Dave - you could be correct on that Spanish term, “re-engastada.” The verb engastar means, among other things, “to set” as to set a jewel into its setting. So, re-engastada could well mean that they have re-set the bullet, which would involve recrimping. I know of three words used specifically for only “crimp” as it applies to bullet seating - Cierre (a closure), engarce and rebordo, depending on the country of usage. That makes me think that perhaps this has a slightly more varied meaning than just “crimp” itself, although again, that would be part of the bullet-seating process.
Perhaps one of our friends from Argentina could help us, since they are not only fluent in the language, but also in how it applies to ammunition, and probably in most of the local usages of various terms. That is important. I remember showing a picture of the label to a neighbor, fluent in Spanish at a well-educated level, and he found the usage odd, believing it meant “repacked” but saying it was an odd choice of words to say that. He knew nothing about ammunition, however, and admitted it could have other meanings.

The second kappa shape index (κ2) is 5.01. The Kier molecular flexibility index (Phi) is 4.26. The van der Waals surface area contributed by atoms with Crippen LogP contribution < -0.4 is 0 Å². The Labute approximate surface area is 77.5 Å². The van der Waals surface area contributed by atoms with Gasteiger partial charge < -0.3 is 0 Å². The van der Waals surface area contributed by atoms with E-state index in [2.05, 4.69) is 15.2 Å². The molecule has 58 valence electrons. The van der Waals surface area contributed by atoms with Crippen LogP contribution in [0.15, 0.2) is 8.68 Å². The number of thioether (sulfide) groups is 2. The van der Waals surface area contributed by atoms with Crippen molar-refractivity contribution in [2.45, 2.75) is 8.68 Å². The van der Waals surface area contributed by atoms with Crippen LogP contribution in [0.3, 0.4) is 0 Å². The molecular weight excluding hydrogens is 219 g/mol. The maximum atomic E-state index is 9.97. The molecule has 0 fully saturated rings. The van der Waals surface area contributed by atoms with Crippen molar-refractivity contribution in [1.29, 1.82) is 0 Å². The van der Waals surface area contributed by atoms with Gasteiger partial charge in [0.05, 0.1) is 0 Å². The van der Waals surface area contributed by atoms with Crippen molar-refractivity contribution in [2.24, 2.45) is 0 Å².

I have not yet found my copies of the various warnings on this ammunition. I can’t, at the moment, stand and go through files quite as well as I would like. I will continue looking. One problem when you have thousands of files is trying to remember where you put it, especially something like this that involves a Hazard, a specific caliber, and two different cartridge manufacturers and two different countries. If I pulled those five files alone, they would fill almost a full file drawer. Again, I will kep looking on behalf of Phil.